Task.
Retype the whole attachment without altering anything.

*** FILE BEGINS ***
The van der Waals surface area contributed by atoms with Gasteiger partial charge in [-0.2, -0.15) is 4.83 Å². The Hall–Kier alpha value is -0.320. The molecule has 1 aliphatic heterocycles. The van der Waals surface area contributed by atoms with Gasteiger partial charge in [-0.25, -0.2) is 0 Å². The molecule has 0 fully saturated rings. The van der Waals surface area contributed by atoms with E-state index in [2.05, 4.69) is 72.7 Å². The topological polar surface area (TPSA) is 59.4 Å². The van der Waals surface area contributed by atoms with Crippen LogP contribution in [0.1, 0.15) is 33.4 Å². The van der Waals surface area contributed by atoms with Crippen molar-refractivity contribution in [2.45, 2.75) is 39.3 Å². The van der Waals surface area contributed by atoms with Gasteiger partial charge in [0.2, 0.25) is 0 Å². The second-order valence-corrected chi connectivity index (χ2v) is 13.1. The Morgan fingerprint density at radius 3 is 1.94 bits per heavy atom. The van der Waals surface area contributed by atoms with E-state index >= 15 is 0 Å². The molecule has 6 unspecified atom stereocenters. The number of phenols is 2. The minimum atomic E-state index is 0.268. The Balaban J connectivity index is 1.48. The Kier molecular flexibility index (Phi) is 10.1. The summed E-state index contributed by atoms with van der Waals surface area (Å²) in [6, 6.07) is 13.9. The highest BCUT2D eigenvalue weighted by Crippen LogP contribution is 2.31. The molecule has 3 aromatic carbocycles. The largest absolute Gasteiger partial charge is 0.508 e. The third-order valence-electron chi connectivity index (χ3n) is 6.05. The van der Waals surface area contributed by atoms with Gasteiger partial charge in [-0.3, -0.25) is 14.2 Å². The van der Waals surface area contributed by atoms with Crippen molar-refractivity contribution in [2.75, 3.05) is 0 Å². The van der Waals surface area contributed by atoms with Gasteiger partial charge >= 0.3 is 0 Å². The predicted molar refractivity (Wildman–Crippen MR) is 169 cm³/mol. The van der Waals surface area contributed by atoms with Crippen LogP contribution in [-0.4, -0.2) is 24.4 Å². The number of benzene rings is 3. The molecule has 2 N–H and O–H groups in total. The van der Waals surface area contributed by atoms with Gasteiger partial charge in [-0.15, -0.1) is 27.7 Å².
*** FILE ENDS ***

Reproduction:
The van der Waals surface area contributed by atoms with Gasteiger partial charge in [-0.2, -0.15) is 4.83 Å². The Hall–Kier alpha value is -0.320. The molecule has 1 aliphatic heterocycles. The van der Waals surface area contributed by atoms with Gasteiger partial charge in [-0.25, -0.2) is 0 Å². The molecule has 0 fully saturated rings. The van der Waals surface area contributed by atoms with E-state index in [2.05, 4.69) is 72.7 Å². The topological polar surface area (TPSA) is 59.4 Å². The van der Waals surface area contributed by atoms with Crippen LogP contribution in [0.1, 0.15) is 33.4 Å². The van der Waals surface area contributed by atoms with Crippen molar-refractivity contribution in [2.45, 2.75) is 39.3 Å². The van der Waals surface area contributed by atoms with Gasteiger partial charge in [0.2, 0.25) is 0 Å². The second-order valence-corrected chi connectivity index (χ2v) is 13.1. The Morgan fingerprint density at radius 3 is 1.94 bits per heavy atom. The van der Waals surface area contributed by atoms with E-state index >= 15 is 0 Å². The molecule has 6 unspecified atom stereocenters. The number of phenols is 2. The minimum atomic E-state index is 0.268. The Balaban J connectivity index is 1.48. The Kier molecular flexibility index (Phi) is 10.1. The summed E-state index contributed by atoms with van der Waals surface area (Å²) in [6, 6.07) is 13.9. The highest BCUT2D eigenvalue weighted by Crippen LogP contribution is 2.31. The molecule has 3 aromatic carbocycles. The largest absolute Gasteiger partial charge is 0.508 e. The third-order valence-electron chi connectivity index (χ3n) is 6.05. The van der Waals surface area contributed by atoms with Gasteiger partial charge in [-0.3, -0.25) is 14.2 Å². The van der Waals surface area contributed by atoms with Crippen molar-refractivity contribution in [2.75, 3.05) is 0 Å². The van der Waals surface area contributed by atoms with Gasteiger partial charge >= 0.3 is 0 Å². The predicted molar refractivity (Wildman–Crippen MR) is 169 cm³/mol. The van der Waals surface area contributed by atoms with Crippen LogP contribution in [-0.4, -0.2) is 24.4 Å². The number of benzene rings is 3. The molecule has 2 N–H and O–H groups in total. The van der Waals surface area contributed by atoms with Gasteiger partial charge in [-0.15, -0.1) is 27.7 Å².